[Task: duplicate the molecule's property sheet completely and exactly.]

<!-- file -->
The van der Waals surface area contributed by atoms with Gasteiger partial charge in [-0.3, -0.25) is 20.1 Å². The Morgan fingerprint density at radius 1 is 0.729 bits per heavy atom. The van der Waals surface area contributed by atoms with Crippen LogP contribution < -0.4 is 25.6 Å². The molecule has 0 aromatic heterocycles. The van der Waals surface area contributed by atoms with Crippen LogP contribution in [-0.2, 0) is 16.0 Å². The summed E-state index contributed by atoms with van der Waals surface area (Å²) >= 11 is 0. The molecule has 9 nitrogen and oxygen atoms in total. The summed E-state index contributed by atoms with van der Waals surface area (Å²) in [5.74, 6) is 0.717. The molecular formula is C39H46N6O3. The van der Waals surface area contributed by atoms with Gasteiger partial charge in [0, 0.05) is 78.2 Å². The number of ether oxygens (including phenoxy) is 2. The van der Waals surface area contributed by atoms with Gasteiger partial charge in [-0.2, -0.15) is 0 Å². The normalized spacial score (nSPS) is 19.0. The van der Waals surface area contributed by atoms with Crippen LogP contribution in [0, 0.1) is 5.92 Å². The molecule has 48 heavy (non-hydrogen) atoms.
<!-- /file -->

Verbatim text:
The van der Waals surface area contributed by atoms with Gasteiger partial charge in [-0.3, -0.25) is 20.1 Å². The Morgan fingerprint density at radius 1 is 0.729 bits per heavy atom. The van der Waals surface area contributed by atoms with Crippen LogP contribution < -0.4 is 25.6 Å². The molecule has 0 aromatic heterocycles. The van der Waals surface area contributed by atoms with Crippen LogP contribution in [-0.2, 0) is 16.0 Å². The summed E-state index contributed by atoms with van der Waals surface area (Å²) >= 11 is 0. The molecule has 9 nitrogen and oxygen atoms in total. The summed E-state index contributed by atoms with van der Waals surface area (Å²) in [5.74, 6) is 0.717. The molecular formula is C39H46N6O3. The van der Waals surface area contributed by atoms with Gasteiger partial charge in [0, 0.05) is 78.2 Å². The number of ether oxygens (including phenoxy) is 2. The van der Waals surface area contributed by atoms with Gasteiger partial charge in [-0.2, -0.15) is 0 Å². The normalized spacial score (nSPS) is 19.0. The van der Waals surface area contributed by atoms with Crippen LogP contribution in [0, 0.1) is 5.92 Å². The molecule has 48 heavy (non-hydrogen) atoms.